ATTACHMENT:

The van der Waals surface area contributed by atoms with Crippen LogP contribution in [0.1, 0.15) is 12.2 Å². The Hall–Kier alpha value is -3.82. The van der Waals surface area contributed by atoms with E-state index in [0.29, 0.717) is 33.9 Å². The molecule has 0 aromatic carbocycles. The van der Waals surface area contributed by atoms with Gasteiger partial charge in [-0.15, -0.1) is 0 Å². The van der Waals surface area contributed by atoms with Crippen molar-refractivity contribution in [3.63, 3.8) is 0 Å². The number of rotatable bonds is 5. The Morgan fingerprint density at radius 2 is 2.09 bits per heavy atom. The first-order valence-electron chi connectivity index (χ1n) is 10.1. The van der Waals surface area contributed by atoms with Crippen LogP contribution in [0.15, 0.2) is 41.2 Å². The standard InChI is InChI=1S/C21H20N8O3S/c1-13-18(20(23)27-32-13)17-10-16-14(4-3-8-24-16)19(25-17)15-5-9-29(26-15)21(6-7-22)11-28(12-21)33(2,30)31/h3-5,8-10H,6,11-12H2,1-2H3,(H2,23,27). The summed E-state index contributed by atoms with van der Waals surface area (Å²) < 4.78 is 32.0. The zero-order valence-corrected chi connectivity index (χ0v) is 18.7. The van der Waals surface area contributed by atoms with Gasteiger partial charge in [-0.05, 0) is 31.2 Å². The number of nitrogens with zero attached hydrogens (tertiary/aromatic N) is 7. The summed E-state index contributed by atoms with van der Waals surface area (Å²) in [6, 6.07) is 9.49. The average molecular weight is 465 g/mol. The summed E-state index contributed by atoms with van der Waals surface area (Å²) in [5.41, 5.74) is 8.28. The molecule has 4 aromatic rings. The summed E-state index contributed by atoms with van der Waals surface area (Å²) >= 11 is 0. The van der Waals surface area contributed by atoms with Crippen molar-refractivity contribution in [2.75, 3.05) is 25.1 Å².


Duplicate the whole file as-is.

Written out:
The van der Waals surface area contributed by atoms with Crippen LogP contribution in [0.1, 0.15) is 12.2 Å². The Hall–Kier alpha value is -3.82. The van der Waals surface area contributed by atoms with E-state index in [0.29, 0.717) is 33.9 Å². The molecule has 0 aromatic carbocycles. The van der Waals surface area contributed by atoms with Gasteiger partial charge in [-0.15, -0.1) is 0 Å². The van der Waals surface area contributed by atoms with Crippen molar-refractivity contribution in [3.63, 3.8) is 0 Å². The number of rotatable bonds is 5. The Morgan fingerprint density at radius 2 is 2.09 bits per heavy atom. The first-order valence-electron chi connectivity index (χ1n) is 10.1. The van der Waals surface area contributed by atoms with Crippen LogP contribution in [0.15, 0.2) is 41.2 Å². The standard InChI is InChI=1S/C21H20N8O3S/c1-13-18(20(23)27-32-13)17-10-16-14(4-3-8-24-16)19(25-17)15-5-9-29(26-15)21(6-7-22)11-28(12-21)33(2,30)31/h3-5,8-10H,6,11-12H2,1-2H3,(H2,23,27). The summed E-state index contributed by atoms with van der Waals surface area (Å²) < 4.78 is 32.0. The zero-order valence-corrected chi connectivity index (χ0v) is 18.7. The van der Waals surface area contributed by atoms with Gasteiger partial charge in [-0.05, 0) is 31.2 Å². The number of nitrogens with zero attached hydrogens (tertiary/aromatic N) is 7. The summed E-state index contributed by atoms with van der Waals surface area (Å²) in [6, 6.07) is 9.49. The average molecular weight is 465 g/mol. The summed E-state index contributed by atoms with van der Waals surface area (Å²) in [5.41, 5.74) is 8.28. The molecule has 4 aromatic rings. The summed E-state index contributed by atoms with van der Waals surface area (Å²) >= 11 is 0. The van der Waals surface area contributed by atoms with Crippen molar-refractivity contribution in [2.75, 3.05) is 25.1 Å².